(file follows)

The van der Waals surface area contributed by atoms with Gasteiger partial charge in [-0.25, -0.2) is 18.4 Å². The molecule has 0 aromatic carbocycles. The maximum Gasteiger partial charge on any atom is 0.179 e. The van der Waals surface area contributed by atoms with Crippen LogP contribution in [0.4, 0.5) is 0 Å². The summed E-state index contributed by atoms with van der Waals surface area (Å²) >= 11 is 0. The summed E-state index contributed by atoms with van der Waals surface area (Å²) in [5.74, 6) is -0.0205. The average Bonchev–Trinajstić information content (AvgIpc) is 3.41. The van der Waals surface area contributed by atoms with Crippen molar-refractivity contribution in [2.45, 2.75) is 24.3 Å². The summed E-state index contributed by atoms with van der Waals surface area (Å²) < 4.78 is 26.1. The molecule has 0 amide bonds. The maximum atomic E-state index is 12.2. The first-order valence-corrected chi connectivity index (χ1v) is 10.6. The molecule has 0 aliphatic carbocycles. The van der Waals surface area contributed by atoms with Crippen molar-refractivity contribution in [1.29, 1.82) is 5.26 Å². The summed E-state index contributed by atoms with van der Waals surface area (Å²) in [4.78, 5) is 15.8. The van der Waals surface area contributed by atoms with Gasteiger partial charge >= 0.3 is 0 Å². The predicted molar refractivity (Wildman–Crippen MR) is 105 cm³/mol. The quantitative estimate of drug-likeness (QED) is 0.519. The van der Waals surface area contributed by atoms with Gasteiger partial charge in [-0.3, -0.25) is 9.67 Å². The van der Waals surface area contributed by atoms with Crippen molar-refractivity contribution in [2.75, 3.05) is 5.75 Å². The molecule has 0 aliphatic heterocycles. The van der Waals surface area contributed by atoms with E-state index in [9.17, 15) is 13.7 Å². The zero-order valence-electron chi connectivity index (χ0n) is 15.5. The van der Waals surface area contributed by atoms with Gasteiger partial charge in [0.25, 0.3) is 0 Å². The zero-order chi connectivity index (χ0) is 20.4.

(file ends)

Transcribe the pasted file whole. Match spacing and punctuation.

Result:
The van der Waals surface area contributed by atoms with Gasteiger partial charge in [-0.25, -0.2) is 18.4 Å². The molecule has 0 aromatic carbocycles. The maximum Gasteiger partial charge on any atom is 0.179 e. The van der Waals surface area contributed by atoms with Crippen LogP contribution in [0.4, 0.5) is 0 Å². The summed E-state index contributed by atoms with van der Waals surface area (Å²) >= 11 is 0. The summed E-state index contributed by atoms with van der Waals surface area (Å²) in [5.74, 6) is -0.0205. The average Bonchev–Trinajstić information content (AvgIpc) is 3.41. The van der Waals surface area contributed by atoms with Crippen molar-refractivity contribution in [2.45, 2.75) is 24.3 Å². The summed E-state index contributed by atoms with van der Waals surface area (Å²) < 4.78 is 26.1. The molecule has 0 amide bonds. The maximum atomic E-state index is 12.2. The first-order valence-corrected chi connectivity index (χ1v) is 10.6. The molecule has 0 aliphatic carbocycles. The van der Waals surface area contributed by atoms with Crippen molar-refractivity contribution in [1.29, 1.82) is 5.26 Å². The summed E-state index contributed by atoms with van der Waals surface area (Å²) in [4.78, 5) is 15.8. The van der Waals surface area contributed by atoms with Gasteiger partial charge >= 0.3 is 0 Å². The predicted molar refractivity (Wildman–Crippen MR) is 105 cm³/mol. The quantitative estimate of drug-likeness (QED) is 0.519. The van der Waals surface area contributed by atoms with Gasteiger partial charge in [-0.3, -0.25) is 9.67 Å². The van der Waals surface area contributed by atoms with Crippen molar-refractivity contribution in [2.75, 3.05) is 5.75 Å². The molecule has 0 aliphatic heterocycles. The van der Waals surface area contributed by atoms with E-state index in [9.17, 15) is 13.7 Å². The zero-order valence-electron chi connectivity index (χ0n) is 15.5. The van der Waals surface area contributed by atoms with Gasteiger partial charge in [0.25, 0.3) is 0 Å². The zero-order chi connectivity index (χ0) is 20.4.